The Kent County Board of Commissioners accepted $33,730 from the State of Michigan last week to fund a pilot program to determine if earlier involvement by court-appointed attorneys will help speed cases through the system, and enhance their services.
Funded by the Michigan Supreme Court State Court Administrative Office (SCAO), the grant funding will be used by the 63rd District Court to increase the use of court appointed attorneys for “indigent” (low income) misdemeanor defendants at their first court appearance or bond hearing. The Court hopes the program will reduce the number of court appearances necessary in misdemeanor cases.
“Currently, the Court provides court appointed counsel to indigent misdemeanor defendants only after the first pre-trial conference,” said Kevin McKay, 63rd District Court Administrator. “The opportunity to meet with a Public Defender before arraignments or bond hearings could help eliminate additional hearings, which would save staff time and taxpayer money.”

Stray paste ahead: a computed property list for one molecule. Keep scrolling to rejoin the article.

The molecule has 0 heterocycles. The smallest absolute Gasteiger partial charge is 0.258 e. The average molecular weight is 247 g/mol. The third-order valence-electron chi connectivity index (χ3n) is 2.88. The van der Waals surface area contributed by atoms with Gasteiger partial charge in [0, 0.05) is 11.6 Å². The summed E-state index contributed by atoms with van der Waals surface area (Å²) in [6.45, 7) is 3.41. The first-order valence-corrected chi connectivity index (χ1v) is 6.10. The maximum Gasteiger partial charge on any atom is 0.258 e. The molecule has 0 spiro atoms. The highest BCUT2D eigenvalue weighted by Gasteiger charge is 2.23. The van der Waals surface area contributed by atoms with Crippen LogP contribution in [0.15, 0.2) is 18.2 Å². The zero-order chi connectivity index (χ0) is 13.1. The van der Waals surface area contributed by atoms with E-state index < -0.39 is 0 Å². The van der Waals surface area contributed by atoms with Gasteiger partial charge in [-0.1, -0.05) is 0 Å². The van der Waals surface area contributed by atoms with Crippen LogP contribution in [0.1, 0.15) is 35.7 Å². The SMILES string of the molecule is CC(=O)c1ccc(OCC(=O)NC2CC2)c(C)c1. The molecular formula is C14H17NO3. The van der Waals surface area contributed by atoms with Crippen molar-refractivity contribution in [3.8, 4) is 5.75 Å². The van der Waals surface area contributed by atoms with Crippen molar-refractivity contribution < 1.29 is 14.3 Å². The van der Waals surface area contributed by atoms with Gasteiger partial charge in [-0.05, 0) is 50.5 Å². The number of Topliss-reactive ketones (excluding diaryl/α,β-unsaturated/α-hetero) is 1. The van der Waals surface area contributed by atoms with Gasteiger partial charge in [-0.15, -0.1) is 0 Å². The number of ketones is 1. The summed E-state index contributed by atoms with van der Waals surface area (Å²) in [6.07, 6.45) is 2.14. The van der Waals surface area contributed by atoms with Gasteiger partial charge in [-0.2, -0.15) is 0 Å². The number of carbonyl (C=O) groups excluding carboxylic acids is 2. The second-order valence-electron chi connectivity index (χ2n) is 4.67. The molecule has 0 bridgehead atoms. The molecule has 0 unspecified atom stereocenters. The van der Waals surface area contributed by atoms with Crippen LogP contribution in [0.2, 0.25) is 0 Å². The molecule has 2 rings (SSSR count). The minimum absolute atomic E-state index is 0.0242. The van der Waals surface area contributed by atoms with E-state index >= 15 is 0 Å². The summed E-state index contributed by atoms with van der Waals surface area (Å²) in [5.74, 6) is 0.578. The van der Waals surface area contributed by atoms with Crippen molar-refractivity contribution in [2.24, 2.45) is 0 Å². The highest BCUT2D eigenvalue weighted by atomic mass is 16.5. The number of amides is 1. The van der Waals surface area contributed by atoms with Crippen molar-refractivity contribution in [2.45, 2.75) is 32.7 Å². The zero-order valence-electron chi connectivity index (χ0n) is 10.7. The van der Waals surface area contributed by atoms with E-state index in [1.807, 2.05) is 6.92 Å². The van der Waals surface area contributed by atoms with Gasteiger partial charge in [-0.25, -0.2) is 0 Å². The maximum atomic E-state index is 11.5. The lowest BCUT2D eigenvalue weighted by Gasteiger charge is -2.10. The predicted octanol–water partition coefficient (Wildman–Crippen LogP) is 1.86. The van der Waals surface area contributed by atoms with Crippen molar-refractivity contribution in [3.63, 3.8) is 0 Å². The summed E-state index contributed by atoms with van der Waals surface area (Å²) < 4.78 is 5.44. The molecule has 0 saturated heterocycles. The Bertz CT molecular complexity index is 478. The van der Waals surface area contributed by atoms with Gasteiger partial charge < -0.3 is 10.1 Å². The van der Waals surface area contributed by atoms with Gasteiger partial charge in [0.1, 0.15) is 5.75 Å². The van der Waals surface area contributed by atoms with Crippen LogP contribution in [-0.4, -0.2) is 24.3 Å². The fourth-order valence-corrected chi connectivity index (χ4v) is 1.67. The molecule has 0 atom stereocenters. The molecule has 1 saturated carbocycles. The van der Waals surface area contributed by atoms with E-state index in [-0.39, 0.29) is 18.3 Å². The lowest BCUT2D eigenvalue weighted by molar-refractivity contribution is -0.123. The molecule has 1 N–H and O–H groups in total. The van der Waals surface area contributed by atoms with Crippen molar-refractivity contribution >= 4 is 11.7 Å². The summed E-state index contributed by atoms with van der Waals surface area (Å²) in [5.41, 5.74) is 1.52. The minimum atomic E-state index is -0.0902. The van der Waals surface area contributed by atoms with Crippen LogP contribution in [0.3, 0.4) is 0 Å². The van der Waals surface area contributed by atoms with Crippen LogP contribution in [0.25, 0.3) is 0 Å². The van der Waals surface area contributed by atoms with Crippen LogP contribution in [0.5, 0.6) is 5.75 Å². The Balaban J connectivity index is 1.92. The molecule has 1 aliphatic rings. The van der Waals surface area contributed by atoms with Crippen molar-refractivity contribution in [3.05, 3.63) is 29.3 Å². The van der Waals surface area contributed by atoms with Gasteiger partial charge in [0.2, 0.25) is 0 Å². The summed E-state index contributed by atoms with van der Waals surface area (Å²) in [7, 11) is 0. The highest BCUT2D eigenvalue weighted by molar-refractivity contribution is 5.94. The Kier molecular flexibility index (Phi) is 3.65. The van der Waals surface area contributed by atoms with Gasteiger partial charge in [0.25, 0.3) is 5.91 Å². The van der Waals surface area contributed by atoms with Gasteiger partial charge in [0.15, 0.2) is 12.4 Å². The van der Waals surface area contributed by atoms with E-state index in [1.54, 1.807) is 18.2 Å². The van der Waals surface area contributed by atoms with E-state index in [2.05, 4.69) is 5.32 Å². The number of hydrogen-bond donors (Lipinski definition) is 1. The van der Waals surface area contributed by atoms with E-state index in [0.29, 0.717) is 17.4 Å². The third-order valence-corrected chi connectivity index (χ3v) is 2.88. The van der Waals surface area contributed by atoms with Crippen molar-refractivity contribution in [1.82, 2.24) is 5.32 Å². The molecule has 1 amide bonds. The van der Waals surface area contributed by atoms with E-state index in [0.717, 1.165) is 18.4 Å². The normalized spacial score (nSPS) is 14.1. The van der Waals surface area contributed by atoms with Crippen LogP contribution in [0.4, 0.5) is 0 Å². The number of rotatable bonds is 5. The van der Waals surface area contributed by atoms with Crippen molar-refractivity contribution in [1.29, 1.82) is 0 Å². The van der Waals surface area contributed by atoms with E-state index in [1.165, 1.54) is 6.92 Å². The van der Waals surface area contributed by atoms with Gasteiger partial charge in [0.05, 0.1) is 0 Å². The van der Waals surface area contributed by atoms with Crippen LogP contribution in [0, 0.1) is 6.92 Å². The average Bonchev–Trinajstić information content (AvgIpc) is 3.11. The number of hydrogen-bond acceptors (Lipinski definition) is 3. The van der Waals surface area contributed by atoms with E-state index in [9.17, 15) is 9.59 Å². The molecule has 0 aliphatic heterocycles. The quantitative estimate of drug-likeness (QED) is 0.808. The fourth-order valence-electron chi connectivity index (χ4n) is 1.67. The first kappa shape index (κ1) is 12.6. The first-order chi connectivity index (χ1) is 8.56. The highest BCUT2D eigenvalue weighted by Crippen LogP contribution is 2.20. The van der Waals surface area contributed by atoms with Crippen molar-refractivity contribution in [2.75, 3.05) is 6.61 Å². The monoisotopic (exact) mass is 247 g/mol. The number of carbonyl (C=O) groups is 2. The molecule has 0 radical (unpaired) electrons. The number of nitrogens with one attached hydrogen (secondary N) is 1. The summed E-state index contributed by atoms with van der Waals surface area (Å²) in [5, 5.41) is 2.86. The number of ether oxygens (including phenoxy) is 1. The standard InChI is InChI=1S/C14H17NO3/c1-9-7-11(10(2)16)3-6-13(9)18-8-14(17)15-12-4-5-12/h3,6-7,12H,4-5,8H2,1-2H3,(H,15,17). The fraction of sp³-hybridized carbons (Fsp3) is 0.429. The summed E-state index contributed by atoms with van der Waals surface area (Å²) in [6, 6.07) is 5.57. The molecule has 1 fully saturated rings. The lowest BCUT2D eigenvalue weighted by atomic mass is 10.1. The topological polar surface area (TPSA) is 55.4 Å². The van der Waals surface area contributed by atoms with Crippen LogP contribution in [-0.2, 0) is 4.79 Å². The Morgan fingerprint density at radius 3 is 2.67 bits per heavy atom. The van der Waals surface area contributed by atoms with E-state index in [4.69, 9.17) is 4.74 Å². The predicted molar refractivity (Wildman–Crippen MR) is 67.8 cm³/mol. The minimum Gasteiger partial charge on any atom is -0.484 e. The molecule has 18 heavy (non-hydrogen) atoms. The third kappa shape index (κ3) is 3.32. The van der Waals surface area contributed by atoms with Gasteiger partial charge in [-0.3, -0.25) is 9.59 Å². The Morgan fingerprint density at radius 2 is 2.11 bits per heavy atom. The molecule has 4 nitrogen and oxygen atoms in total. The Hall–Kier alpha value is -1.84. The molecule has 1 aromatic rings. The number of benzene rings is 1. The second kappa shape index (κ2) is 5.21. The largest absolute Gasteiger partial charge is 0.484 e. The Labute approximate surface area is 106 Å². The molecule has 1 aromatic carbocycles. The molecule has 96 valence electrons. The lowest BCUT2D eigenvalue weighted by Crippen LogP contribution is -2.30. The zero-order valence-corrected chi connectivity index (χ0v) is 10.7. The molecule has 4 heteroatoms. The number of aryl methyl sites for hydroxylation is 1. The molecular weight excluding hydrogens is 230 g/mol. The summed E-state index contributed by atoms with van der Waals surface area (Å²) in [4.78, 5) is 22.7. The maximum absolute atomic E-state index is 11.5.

Currently, the Court is working with the Kent County Office of the Defender, the Kent County Prosecutor’s Office and the Kent County Office of the Sheriff, with a goal of starting the program by March 1, 2014. Some of the grant funds will be used to have an attorney available for an additional one-half day per week for weekly misdemeanor arraignments at the Court, as well as providing counsel for eligible indigent defendants being arraigned by video on any day of the week.
The pilot funding expires on September 30, 2014, at which time the Court will evaluate the program.
Evaluation will include tracking the time these misdemeanor cases take to move through the system before and after the pilot, and the number of pleas that are completed at first arraignment, as well as the point when defendants first meet with court-appointed counsel.
“We’re appreciative that the SCAO selected 63rd District Court to pilot this program,” McKay added.
“As one of the busiest two-judge district courts in the state, we are always looking for ways to be more efficient.”
If the pilot is successful, the Court will evaluate if the program can be continued within its operating budget and/or identify and apply for additional grant funding.